Academic journal article Public Administration Quarterly

A New Institutionalism Analysis of Electricity Sector Reform: Theoretical and Comparative Perspectives

Academic journal article Public Administration Quarterly

A New Institutionalism Analysis of Electricity Sector Reform: Theoretical and Comparative Perspectives

Article excerpt

INTRODUCTION

In recent decades, reforms in the utilities sectors in general and in the electricity sector in particular have become a leading re-structuring strategy in developed and developing countries (Bartle 2002; Jamasb 2006; Rainer and Jabko 2001). The utilities sectors provide basic infrastructures, so inefficiencies in these areas may create bottlenecks that delay the development of other sectors and hinder economic growth (Jamasb 2006; Newbery 2002). Reforms in these areas include regulation, corporatization, privatization, restructuring and legislation (Bartle 2002; Jamasb 2006).

The international experience in the area of utility sector reforms raises several broad questions that reflect on our understanding of public sector reforms in general and policy practice in particular. A major question concerns the pace and timing of reforms. Are public sector reforms radical, one-time changes or gradual and incremental? Regardless of the current situation, we must determine which is the preferred approach (Pollitt and Bouckaert 2004; Streek and Thelen 2005). These questions also concern the depth and impact of learning, and the diffusion of ideas in the reform process. Another theoretical dilemma is the role of institutions and individual players in reform processes as well as the interaction between them (Moynihan, Pandey and Wright 2011). The literature offers contradictory depictions and recommendations that must be synthesized. Broadly speaking, the dispute revolved around whether structural factors and institutions explain policy outcomes better than individual entrepreneurship and leadership do (Weingast 2005). An important factor in this debate concerns the role of culture and national characteristics in explaining such dynamics. In addition, are there categorical differences between the dynamics of institutional change in developed countries as compared to developing countries?

This paper builds a theoretical framework that addresses these broad questions in the context of utility sector reforms in general and electricity sector reforms in particular. We then test the framework empirically and present a comparative analysis and a case study. The comparative literature on utility sector reforms tends to compare the telecommunications and electricity sectors (Levi-Faur 2006). However, they differ in various techno-economic aspects that make the influence of transnational pressure more significant in the telecommunications sector than in the electricity sector (Bartle 2002; Humphreys and Padgett 2006). Technological improvements that eliminate the monopolistic nature of the service are more advanced in the telecommunications sector than in the electricity sector where such improvements are relatively rare (Jamasb 2006; Tishler et al. 2006). Thus, the electricity sector provides a rich environment for analyzing the ways in which intra-state institutional variables as well as strategic interactions between individual players influence reforms and institutional change.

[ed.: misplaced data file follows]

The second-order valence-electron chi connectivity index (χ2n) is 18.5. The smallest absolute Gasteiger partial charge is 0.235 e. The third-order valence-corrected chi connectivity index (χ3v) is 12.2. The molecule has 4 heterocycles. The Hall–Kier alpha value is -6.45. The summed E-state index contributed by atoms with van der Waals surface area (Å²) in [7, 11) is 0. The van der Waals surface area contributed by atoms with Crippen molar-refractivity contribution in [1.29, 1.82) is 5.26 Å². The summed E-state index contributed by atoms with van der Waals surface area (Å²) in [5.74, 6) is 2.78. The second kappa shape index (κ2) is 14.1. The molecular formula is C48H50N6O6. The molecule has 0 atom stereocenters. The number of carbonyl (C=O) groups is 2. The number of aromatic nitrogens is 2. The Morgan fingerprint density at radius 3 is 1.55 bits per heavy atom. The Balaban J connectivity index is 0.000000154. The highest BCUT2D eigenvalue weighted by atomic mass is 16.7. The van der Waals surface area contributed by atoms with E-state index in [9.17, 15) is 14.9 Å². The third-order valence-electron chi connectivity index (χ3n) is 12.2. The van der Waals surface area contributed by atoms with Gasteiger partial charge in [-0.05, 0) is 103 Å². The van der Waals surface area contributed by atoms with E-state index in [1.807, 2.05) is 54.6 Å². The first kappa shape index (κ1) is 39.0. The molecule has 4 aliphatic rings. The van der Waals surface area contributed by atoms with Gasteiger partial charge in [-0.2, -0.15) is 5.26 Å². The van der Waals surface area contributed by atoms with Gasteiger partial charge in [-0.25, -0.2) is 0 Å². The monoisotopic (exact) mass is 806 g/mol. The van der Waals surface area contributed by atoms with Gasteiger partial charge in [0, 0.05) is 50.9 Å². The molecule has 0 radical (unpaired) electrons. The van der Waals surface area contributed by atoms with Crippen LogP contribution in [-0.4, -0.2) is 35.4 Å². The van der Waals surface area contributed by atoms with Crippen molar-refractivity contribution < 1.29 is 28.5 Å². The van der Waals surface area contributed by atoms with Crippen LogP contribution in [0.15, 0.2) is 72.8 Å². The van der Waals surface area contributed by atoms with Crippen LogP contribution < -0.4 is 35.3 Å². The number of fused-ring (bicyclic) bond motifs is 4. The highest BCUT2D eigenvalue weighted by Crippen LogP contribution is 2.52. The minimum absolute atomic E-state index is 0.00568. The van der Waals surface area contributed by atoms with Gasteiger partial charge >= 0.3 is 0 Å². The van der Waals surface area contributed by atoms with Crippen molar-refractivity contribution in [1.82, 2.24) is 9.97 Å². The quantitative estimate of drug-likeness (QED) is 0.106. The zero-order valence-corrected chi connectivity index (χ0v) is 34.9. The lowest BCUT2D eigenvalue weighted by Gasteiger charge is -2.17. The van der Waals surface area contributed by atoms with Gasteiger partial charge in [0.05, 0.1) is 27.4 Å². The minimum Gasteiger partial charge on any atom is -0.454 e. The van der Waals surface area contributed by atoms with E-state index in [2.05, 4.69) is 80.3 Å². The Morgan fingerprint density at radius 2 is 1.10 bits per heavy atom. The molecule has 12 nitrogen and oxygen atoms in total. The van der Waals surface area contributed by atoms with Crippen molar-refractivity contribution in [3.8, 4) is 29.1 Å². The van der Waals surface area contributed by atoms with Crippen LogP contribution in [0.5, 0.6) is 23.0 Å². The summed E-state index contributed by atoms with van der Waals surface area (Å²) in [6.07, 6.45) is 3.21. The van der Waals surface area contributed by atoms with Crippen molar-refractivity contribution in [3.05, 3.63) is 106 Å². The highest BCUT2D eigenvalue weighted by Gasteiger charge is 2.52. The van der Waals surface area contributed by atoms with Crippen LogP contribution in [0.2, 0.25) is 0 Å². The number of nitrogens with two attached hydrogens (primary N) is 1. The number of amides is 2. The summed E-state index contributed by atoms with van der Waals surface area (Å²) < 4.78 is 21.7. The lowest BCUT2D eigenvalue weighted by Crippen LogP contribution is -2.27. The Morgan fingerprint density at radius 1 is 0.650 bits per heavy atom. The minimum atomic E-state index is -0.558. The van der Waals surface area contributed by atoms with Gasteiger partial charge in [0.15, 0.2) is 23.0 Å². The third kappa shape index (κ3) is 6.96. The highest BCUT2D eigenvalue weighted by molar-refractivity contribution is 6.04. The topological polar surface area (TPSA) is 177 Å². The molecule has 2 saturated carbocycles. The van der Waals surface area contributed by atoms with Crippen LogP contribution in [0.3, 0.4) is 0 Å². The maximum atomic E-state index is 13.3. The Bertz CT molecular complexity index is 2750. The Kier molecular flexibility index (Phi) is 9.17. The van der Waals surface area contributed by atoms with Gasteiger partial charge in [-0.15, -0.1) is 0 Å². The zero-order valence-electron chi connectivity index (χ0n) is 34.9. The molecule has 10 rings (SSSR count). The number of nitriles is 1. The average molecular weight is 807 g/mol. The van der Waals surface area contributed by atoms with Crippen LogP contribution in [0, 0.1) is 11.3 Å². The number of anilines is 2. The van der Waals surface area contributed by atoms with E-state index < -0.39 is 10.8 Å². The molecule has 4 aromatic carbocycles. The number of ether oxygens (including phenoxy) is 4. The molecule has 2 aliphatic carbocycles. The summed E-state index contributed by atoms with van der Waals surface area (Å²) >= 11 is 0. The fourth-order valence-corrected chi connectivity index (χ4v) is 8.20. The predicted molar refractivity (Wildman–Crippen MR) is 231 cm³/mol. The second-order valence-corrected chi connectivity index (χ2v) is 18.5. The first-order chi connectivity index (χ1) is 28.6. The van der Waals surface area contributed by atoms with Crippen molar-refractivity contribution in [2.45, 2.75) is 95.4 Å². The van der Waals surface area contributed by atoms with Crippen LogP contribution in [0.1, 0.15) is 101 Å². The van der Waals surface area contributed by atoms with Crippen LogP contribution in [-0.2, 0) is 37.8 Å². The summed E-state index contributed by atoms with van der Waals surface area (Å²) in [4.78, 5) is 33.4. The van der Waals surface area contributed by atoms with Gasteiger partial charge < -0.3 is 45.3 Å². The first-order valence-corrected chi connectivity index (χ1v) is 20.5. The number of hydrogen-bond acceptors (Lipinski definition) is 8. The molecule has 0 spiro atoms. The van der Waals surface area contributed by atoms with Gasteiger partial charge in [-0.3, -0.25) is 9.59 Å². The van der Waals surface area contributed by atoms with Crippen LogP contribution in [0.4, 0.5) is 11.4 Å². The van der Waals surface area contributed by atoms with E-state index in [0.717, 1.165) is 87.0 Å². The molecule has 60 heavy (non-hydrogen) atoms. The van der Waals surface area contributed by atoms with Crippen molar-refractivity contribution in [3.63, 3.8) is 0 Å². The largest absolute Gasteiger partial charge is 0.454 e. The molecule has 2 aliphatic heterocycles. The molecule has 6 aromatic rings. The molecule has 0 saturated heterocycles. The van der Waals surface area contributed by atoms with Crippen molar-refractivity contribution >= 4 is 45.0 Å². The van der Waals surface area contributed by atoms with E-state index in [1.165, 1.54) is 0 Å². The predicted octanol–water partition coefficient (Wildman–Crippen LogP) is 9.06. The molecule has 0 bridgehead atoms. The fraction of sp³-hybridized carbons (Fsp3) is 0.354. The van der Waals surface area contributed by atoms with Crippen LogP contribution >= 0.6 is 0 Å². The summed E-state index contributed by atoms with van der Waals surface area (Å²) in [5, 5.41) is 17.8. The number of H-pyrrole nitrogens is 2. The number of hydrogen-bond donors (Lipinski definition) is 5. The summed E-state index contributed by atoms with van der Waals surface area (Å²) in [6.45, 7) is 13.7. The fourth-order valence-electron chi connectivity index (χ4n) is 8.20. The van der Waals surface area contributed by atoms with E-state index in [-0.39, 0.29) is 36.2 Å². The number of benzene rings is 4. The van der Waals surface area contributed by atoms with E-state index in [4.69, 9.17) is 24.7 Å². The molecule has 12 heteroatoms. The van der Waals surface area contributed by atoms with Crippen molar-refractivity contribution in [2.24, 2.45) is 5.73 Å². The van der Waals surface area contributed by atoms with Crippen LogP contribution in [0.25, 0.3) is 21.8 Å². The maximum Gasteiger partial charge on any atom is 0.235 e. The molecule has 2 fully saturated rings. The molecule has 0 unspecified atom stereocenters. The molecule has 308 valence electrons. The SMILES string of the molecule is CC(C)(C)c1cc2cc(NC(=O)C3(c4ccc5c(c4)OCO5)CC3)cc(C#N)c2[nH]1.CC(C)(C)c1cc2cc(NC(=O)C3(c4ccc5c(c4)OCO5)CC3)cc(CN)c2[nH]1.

The case study we present is the ongoing process of restructuring and reform in the electricity sector in Israel in recent decades. The Israeli case is especially interesting because there we can identify characteristics of developed countries and essential features of developing countries. In terms of economic indicators, Israel is often considered a developed economy (IMF 2008), yet its highly centralized bureaucratic structure and political culture resemble those of developing countries (Mizrahi 2004; Mizrahi et al. 2009). This tension has implications for the ability to reform the Israeli public sector in general and the electricity sector in particular. Indeed, only minor institutional changes occurred during the 1990s and 2000s in the Israeli electricity sector. These characteristics, particularly the relative stability of the status-quo, suggest a very interesting empirical setting that can be compared to many other cases and may help address some of the broad theoretical questions mentioned earlier. …

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